Moving from residency to physician practice can be a stressful transition, which can contribute to burnout. Even taking measures to prepare for that transition can leave a vague sense of unease in many new physicians. But one health system is making strides to ensure new physicians are set up for success through mentoring.


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Committed to making physician burnout a thing of the past, the AMA has studied, and is currently addressing issues causing and fueling physician burnout—including time constraints, technology and regulations—to better understand and reduce the challenges physicians face. By focusing on factors causing burnout at the system-level, the AMA assesses an organization’s well-being and offers guidance and targeted solutions to support physician well-being and satisfaction. 

Mid-Atlantic Permanente Medical Group (MAPMG)—a health system based in Rockville, Maryland, composed of 1,500 physicians serving about 750,000 patients annually—aims to help new physicians feel at home with a shared-success mentoring program. This helps to enculture new physicians into the organization’s values, making them feel comfortable in their new environment, preventing burnout and increasing collegiality.

“What we try to do as shared-success mentors is provide a filter around them and help turn some of the negatives into positives, connecting them with the solutions, linking them to friendly faces and informational resources, giving them a better experience and helping them to reach happier decisions,” MAPMG Medical Education Program Manager Jonathan Holland said at the 2019 American Conference on Physician Health. The meeting was co-sponsored by the AMA, Mayo Clinic and Stanford Medicine.

Since 2014, more than 500 physicians have graduated from the nine-month program. About 150 mentees join the program each year and more than 20 groups meet monthly across the Maryland health system. While group and one-on-one meetings happen monthly, mentors and mentees can connect on their own as needed. New physicians join preexisting groups as they are hired, which allows for doctors with varying levels of experience in the organization to help each other.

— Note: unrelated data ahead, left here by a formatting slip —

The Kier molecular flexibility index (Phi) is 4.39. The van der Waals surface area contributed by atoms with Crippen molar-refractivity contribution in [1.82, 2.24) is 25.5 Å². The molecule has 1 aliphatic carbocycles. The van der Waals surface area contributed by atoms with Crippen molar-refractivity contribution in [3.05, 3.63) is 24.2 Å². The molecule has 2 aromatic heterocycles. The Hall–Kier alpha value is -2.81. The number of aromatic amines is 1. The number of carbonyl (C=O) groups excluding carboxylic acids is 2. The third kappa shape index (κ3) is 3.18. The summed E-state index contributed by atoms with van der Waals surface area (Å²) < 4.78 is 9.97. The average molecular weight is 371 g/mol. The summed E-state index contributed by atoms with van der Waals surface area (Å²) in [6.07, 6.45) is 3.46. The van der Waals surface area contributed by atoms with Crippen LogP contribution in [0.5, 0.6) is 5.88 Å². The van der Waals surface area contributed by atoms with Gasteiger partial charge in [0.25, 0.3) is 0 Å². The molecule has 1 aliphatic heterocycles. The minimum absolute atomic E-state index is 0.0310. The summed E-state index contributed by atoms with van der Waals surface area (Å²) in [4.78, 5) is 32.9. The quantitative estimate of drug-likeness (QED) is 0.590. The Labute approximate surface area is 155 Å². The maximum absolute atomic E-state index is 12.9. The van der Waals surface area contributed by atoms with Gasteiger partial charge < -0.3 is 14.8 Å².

During a presentation at the conference, Holland outlined how shared-success mentors help new physicians feel welcome.

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Shared-success mentors go beyond just the day-to-day workflow. They socialize with new physicians to help them integrate into the organization. Mentors also help teach the organization’s culture and values to emphasize what is important, such as the patient experience.

“Not only did we give the patient excellent care, but the patient walked away feeling like they got excellent care. That’s critical for us,” said Holland, adding that they “try to impart those values on our mentees” to provide “overall positioning for the new hire physicians.”

Mentors also share who to talk to, such as when to go to the chief versus the human resources consultant. And if the new physician needs help with the electronic health record, mentors guide doctors on how to help make using it less burdensome.

Everyone needs a friendly ear to talk to. A mentor is there to listen and provide advice when needed. Physicians can also bounce ideas off their mentor for feedback. Together they can work on professional development opportunities and help the new physician build skills to enhance the work environment. Whether the goal is to achieve work-life balance or maintain personal well-being as a busy physician, the mentor is there to help.

MAPMG is primarily a physician-led organization, so if someone would like to become a leader one day, said Holland, they can have a mentor who has succeeded in the organization. This physician can provide ways to increase visibility, make a good impression and share development opportunities the doctor might not be aware of.

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“It is important to feel at home in your workplace, feel connected to people and have friendly faces you see every day,” said Holland. “Just knowing people at your workplace and being connected creates good feelings and helps you feel more at home there.”

Each mentor will provide a range of support customized based on the needs of each new physician that has joined the organization. Together they can create a positive atmosphere that encourages growth and support to reduce burnout and stress.

“This program is something that is a relatively small investment, but an important one,” he said. “We can have a really strong impact on new physicians, make them feel welcome in the organization and make them feel like they’re part of the family.”

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